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News > Feature - Bridging the cultural gap and enhancing international partnerships
Bridging the cultural gap and enhancing international partnerships

Posted 9/17/2012   Updated 9/17/2012 Email story   Print story

    


by Allyson Arnold
International Officer School spouse


9/17/2012 - MAXWELL AIR FORCE BASE, Ala. -  -- Every year, the Air University at Maxwell opens its academic doors to more than 230 international officers from 73 countries.

While all of the IOs have a sound grasp of and working competence in the English language, many of their spouses and dependents arrive in Montgomery having little or no knowledge of English. This can make life extremely difficult when trying to integrate into the local community and fully immerse themselves into U.S. life and culture.

For those spouses and dependents seeking to improve their English language, the International Dependent's English Course is a vital program.

The opening ceremony Aug. 27 of the 2012 IDEC program welcomed 71 students.

IDEC history
IDEC started in 1958 and has since assisted thousands of spouses and dependents to learn and improve their knowledge of American English and learn about U.S. culture.

As the IDEC course director, Janet Beilstein of the International Officer School, explained, "The purpose of IDEC is to teach American English and U.S. culture to the dependents of our international officers. The course is a sixweek, multi-level program, designed to improve English communication skills, including listening, comprehension, vocabulary building, pronunciation, grammar, reading, writing and conversation, with a focus on U.S. culture and crosscultural sharing."

Having been involved in IDEC since 2003, Beilstein sees first-hand how effective the program is and how it plays a major role in how International Officer School provides support to international families.

"IDEC is an integral part of the IOS mission and has evolved over the years into a program that not only concentrates on the technical components of American English but also focuses on U.S. culture and history, giving participants the opportunity to become better acculturated to living in the U.S.," she said.

Student placement
Before starting the course, students are assessed with a verbal and written English test, which determines what level of group they will attend during the six-week program.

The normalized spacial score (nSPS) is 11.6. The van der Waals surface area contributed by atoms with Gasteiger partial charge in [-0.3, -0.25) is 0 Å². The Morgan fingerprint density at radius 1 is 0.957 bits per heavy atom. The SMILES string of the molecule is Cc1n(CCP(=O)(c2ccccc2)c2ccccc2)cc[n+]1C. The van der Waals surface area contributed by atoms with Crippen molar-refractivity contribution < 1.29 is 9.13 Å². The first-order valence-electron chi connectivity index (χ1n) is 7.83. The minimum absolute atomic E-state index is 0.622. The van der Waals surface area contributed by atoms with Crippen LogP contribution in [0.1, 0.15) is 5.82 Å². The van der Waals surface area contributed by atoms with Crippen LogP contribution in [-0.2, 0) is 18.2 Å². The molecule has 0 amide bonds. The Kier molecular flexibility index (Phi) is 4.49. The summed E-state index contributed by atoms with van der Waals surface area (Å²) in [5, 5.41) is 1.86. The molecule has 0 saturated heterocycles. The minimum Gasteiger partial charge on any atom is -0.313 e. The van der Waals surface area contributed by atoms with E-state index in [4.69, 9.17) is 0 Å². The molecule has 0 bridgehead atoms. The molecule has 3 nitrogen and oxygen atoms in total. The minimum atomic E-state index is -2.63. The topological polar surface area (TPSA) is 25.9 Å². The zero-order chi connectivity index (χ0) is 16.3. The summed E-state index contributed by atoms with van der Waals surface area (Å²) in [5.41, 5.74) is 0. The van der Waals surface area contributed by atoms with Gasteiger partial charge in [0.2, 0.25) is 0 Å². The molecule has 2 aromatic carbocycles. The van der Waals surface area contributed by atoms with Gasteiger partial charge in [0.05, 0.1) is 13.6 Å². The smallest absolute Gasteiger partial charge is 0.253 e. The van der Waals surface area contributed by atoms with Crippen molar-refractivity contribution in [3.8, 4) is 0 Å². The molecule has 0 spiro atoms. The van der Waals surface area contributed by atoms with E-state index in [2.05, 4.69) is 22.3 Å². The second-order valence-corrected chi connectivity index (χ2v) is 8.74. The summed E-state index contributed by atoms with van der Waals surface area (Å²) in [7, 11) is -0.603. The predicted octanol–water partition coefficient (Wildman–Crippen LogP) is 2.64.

There are eight classes divided into three broad categories of beginner, intermediate and advanced, with classes stratified within each main group.

IDEC is held three times per week on Monday, Wednesday and Friday mornings, from Aug. 27 through Oct. 5. After the formal IDEC program ends, several IDEC groups will continue to meet on a weekly or monthly basis to enable students to continue to improve and practice theirEnglish.

Volunteers help
IDEC would not exist and could not function without the invaluable support of its volunteers, many of whom are current or former military spouses and several of whom have formal certification in Teaching English to Speakers of Other Languages or English as a Second Language, with another who is a regular certified teacher.

Many of the volunteers have been assisting in IDEC for several years now, with one volunteer, Peggy Funk, for the 24th year.

Funk speaks passionately about the impact the program has on the international dependents. She reflected on a situation last year when a student came up to her after the six weeks of IDEC training to express her gratitude for the program.

"During IOS' International Family Orientation Program, this student could not speak any English at all," Funk explained. "Six weeks later, she came up to me with a huge smile and said, 'I have been wanting to tell you how much I appreciate your help but I did not have the ability. Now, thanks to IDEC, I can communicate my extreme gratitude to you and finally say thank you for everything you do.'"

It is such examples, Funk said, that keeps her volunteering year after year, and she always tells this story when people ask what IDEC is about. It is not only an English course, but also involves learning about U.S. culture and history, cross-cultural sharing and building international partnerships to build confidence, trust and continued learning that students are able to use in their daily lives here in the U.S., as well as when they return to their countries.

Unique course
The International Officer School at Air University is the only international military education and support school in the U.S. to offer such an English program for the families of international military officers. With its unique mission, it is no wonder Col. Donald Shauber, the director of Air University International Affairs and commandant of IOS, is extremely proud of the program.

"Although IDEC provides the international spouses an opportunity to improve their English language skills, I believe the real benefit is how IDEC fosters an environment of cultural awareness and understanding between our international partners," he said.



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